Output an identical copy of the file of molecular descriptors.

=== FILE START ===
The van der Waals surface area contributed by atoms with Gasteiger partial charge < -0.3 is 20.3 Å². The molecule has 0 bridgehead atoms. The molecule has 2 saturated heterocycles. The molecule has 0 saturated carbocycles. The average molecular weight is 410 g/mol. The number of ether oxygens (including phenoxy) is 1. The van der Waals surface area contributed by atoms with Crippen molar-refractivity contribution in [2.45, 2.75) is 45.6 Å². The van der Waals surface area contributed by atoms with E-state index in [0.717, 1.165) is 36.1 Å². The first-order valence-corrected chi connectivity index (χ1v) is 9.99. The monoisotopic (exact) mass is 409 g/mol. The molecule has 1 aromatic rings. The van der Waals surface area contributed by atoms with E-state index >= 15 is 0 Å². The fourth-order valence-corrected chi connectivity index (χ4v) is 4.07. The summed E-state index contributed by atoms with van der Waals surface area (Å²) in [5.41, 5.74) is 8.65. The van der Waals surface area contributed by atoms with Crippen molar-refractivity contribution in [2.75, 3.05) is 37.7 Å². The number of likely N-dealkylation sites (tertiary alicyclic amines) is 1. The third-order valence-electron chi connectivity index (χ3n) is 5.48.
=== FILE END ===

The van der Waals surface area contributed by atoms with Gasteiger partial charge < -0.3 is 20.3 Å². The molecule has 0 bridgehead atoms. The molecule has 2 saturated heterocycles. The molecule has 0 saturated carbocycles. The average molecular weight is 410 g/mol. The number of ether oxygens (including phenoxy) is 1. The van der Waals surface area contributed by atoms with Crippen molar-refractivity contribution in [2.45, 2.75) is 45.6 Å². The van der Waals surface area contributed by atoms with E-state index in [0.717, 1.165) is 36.1 Å². The first-order valence-corrected chi connectivity index (χ1v) is 9.99. The monoisotopic (exact) mass is 409 g/mol. The molecule has 1 aromatic rings. The van der Waals surface area contributed by atoms with E-state index >= 15 is 0 Å². The fourth-order valence-corrected chi connectivity index (χ4v) is 4.07. The summed E-state index contributed by atoms with van der Waals surface area (Å²) in [5.41, 5.74) is 8.65. The van der Waals surface area contributed by atoms with Crippen molar-refractivity contribution in [2.75, 3.05) is 37.7 Å². The number of likely N-dealkylation sites (tertiary alicyclic amines) is 1. The third-order valence-electron chi connectivity index (χ3n) is 5.48.